Despite the relatively soft debut for "The Eagle," distributor Focus Features said it was pleased with the start for the $23-million production. But word-of-mouth may be poor, as the audience, mostly male, gave the film a soft CinemaScore of C+.
In limited release, the Ed Helms comedy "Cedar Rapids" performed well, taking in $310,789 at 15 theaters.
[Updated at 10:46 a.m.: Overseas this weekend, "The Green Hornet" had the widest opening ever for a film in China and saw good results, grossing $11.5 million. That's more money than the Sony film has collected in any other international territory to date, including Great Britain, where it opened five weeks ago. The strong debut in China was undoubtedly due in large part to co-star Jay Chou, a native of Taiwan popular in the region.
In total, "The Green Hornet" has grossed $107.2 million overseas so far, slightly more than its domestic total of $92.3 million. It is now approaching $200 million worldwide, a decent number for a big budget 3-D event film.
"True Grit" opened in 13 international territories this weekend and collected $8.3 million. It performed best in Britain, where the Coen brothers-directed western grossed $2.7 million. "No Strings Attached," an Ashton Kutcher-Natalie Portman romantic comedy, opened in 22 foreign markets and had $5.9 million in ticket sales.
Here are the top 10 movies at the domestic box office, with foreign grosses when available, according to studio estimates and Hollywood.com:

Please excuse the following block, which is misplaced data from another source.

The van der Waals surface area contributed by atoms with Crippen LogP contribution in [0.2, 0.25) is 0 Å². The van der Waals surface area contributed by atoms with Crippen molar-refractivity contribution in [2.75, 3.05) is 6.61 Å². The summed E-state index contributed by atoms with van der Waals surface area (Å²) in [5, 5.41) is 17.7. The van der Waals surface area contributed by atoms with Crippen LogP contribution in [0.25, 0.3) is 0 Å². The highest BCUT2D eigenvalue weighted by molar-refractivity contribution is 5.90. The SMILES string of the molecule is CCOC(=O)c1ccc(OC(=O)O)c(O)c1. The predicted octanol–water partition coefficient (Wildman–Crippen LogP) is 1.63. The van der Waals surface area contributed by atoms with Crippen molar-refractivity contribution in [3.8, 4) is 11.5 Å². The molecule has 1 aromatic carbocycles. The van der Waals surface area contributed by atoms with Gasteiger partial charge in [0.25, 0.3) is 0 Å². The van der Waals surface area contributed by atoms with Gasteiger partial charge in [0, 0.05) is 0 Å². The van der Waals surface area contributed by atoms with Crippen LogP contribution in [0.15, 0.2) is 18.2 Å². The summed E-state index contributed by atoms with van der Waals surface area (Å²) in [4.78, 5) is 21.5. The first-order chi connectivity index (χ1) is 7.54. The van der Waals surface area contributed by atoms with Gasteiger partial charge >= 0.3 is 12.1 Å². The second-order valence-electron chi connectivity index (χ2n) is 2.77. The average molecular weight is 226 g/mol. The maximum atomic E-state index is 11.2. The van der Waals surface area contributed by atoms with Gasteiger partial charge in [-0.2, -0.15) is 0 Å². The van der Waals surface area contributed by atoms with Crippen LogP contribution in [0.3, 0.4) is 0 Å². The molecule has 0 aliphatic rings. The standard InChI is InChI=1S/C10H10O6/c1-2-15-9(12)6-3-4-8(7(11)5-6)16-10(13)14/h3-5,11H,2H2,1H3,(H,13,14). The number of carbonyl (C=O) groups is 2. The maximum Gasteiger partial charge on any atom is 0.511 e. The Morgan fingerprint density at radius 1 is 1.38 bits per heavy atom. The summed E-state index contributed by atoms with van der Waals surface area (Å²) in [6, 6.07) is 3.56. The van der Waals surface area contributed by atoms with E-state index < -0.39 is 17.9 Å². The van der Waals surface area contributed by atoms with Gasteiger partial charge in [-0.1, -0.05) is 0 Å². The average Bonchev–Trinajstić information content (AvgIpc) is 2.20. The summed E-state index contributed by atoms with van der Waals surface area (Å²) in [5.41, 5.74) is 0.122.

1. "Just Go With It" (Sony): Opened to $31 million. $5.1 million overseas in 16 foreign markets.
2. "Never Say Never" (Paramount Insurge): Opened to $30.3 million on its first weekend; $31 million including Wednesday previews.
3. "Gnomeo & Juliet" (Disney): Opened to $25.5 million. $250,000 overseas in two foreign markets.
4. "The Eagle" (Focus Features): Opened to $8.6 million.
5. "The Roommate" (Sony Screen Gems): $8.4 million on its second weekend, down 44%. Domestic total: $26 million.
6. "The King's Speech" (Weinstein Co.): $7.4 million on its 12th weekend, down 4%. Domestic total: $93.9 million.
7. "No Strings Attached" (Paramount/Spyglass/Cold Spring): $5.6 million on its fourth weekend, down 29%. Domestic total: $59.9 million. $5.9 million overseas in 22 foreign markets. International total: $6 million.
8. "Sanctum" (Universal/Relativity): $5.1 million on its second weekend, down 46%. Domestic total: $17.5 million. $1.5 million overseas in two foreign markets. International total: $5.6 million.
9. "True Grit" (Paramount/Skydance): $3.8 million on its eighth weekend, down 19%. Domestic total: $160.3 million. $8.3 million overseas in 16 foreign markets. International total: $14.5 million.
10. "The Green Hornet" (Sony): $3.6 million on its fifth weekend, down 40%. Domestic total: $92.3 million. $18.3 million overseas in 78 foreign markets. International total: $107.2 million.]
-- Amy Kaufman and Ben Fritz
Photos, from top: Justin Bieber in "Never Say Never." Credit: Paramount Pictures. Brooklyn Decker and Adam Sandler in "Just Go With It." Credit: Tracy Bennett / Sony